I live on a farm, though I am not a farmer. I hear pigs squeal everyday, though they are perfectly fine. Yet, sometimes, I mistake their yells for the screams of children; I have three daughters who love to play outside, and so I listen. Is that a piglet? Or is that my baby calling for help? Fortunately, it's almost never the latter.
A few days ago it was.
I leaned back in my soft reclining chair. My fingers tapped the keyboard. Should they fight on a mountain, near the shore, in a tunnel? I worked on my short story called Prey. The ideas were good, but it wasn't clicking yet... the characters weren't developed... the descriptions were thin. I pulled on my hair as I deleted another sentence.
Two of my daughters played in the living room corner, smacked a stuffed wolf and bear together. Two of my dogs barked at things I couldn't see and didn't bother to look for. My fiance, Kimberly, typed her own novel beside me. The sounds. All the sounds... AHH!
I couldn't go to another room. My house had only one and it belonged to the kids. But maybe if I focused, I could zone everything out. Maybe--
A shriek hit my ears.
Damn it. The sound was faint, but so unique... it overpowered everything. My other daughter, I call her Fireball online, had gone to play outside. Was that her? No. It couldn't be. She was a tough girl, and scrapes didn't bother her much. We lived surrounded by trusted neighbors. But she had biked down the road. Maybe something happened.
I listened. The wails continued.
Okay. It's the pigs. Only they got so fussy.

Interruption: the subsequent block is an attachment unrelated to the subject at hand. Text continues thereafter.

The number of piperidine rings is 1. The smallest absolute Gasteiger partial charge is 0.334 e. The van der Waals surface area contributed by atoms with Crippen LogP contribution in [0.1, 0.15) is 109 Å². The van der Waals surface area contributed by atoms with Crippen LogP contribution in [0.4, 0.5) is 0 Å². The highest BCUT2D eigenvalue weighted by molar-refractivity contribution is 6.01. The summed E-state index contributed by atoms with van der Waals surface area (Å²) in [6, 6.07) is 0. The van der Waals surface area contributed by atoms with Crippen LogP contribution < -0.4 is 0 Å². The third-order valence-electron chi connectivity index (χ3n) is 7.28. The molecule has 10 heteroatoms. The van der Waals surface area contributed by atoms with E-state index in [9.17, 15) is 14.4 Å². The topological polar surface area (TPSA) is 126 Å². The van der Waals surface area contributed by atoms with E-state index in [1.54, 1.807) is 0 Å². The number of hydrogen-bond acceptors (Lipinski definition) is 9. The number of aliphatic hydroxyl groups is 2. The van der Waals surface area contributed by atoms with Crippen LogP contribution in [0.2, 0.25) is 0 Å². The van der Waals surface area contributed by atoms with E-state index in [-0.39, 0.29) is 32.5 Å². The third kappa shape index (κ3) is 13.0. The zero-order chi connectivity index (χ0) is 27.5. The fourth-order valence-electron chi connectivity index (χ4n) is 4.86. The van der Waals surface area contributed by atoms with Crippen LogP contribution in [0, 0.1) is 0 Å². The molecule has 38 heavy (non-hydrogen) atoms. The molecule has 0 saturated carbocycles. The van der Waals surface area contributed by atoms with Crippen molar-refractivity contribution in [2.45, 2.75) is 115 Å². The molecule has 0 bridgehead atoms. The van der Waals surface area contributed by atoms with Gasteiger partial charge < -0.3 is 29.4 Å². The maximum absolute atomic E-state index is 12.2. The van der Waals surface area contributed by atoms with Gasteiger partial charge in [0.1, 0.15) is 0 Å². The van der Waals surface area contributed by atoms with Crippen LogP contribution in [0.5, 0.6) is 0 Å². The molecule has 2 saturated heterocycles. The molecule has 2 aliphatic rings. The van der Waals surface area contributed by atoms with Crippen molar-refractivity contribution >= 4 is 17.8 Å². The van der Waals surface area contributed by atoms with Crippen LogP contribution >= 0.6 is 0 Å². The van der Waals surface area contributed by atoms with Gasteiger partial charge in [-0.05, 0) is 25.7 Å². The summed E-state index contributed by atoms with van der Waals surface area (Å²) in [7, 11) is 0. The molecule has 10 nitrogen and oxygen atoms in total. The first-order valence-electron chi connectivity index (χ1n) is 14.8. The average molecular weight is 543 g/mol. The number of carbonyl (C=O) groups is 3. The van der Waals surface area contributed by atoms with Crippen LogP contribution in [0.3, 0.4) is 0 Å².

My oldest, I call her Oldest Child online, asked Kimberly if she could go outside, got a yes, and ran out the door. Though, of course, running wasn't allowed.
My dogs cuddled in a dark corner. (Or a Dark Edge, perhaps?)
Things quieted down. Finally. Except for the pigs.
"What the hell is going on?" asked Kimberly.
I rubbed my elbow against my rough, auburn chair. "Maybe they're hungry?" A fly buzzed around my face. The smell of cooked beef teased my nose.
Kimberly shrugged. "Someone should feed them."
"Or teach them manners."
"Wait... is that a child screaming."
"No. It's just the..." A voice trickled through the squeals. A girl's voice. My daughter!
Oldest Child burst into the room. "Fireball is hurt. She's down the road. She's screaming really, really badly."
I got my laptop off my lap and rushed outside. There were cars on that road, and my little girl was small. There were guard dogs. Of course, they were all leashed or had electric collars, but still, what if something happened? What if one of them got her?
I ran over bright fields of green. Around a wall of bushes, a man and a woman emerged--my neighbors--and they were helping Fireball walk.
Blood dripped down her face. Cuts covered her knees and elbows. Her breathing was way too fast, and she kept yelling.
"It's alright," I said, taking Fireball into my arms. "Relax. Remember what we talked about. Just breath. In. Out. In. Out." I took long deep breaths, and Fireball tried to mimic them.
I ran my hand down my daughters head, over and over. "What happened?"
"She's a little bruised up," said the woman. "But... she seems fine."
"I thought a dog got her," said the man. God no. Please no.
"She fell off her bike," said the woman. "She says her mouth doesn't hurt..." But that's where all the blood on her face had come from, "...so she must have cut her lip or gum."
Did she? Her mouth had turned a deep red. Blood ran from where a tooth had been. Oh no. Did it get knocked out? Did it... no. Fireball had lost that tooth yesterday and got a visit from the tooth fairy. The wound must have reopened when she fell.
I exhaled, not noticing that I'd held my breath against my advice, and hugged my daughter closer. "It's alright, Fireball. It's alright..."
Kimberly and my other girls came out. They took Fireball inside and got her cleaned.
The pigs stopped squealing, and I promised I'd never stop listening for my little girls again.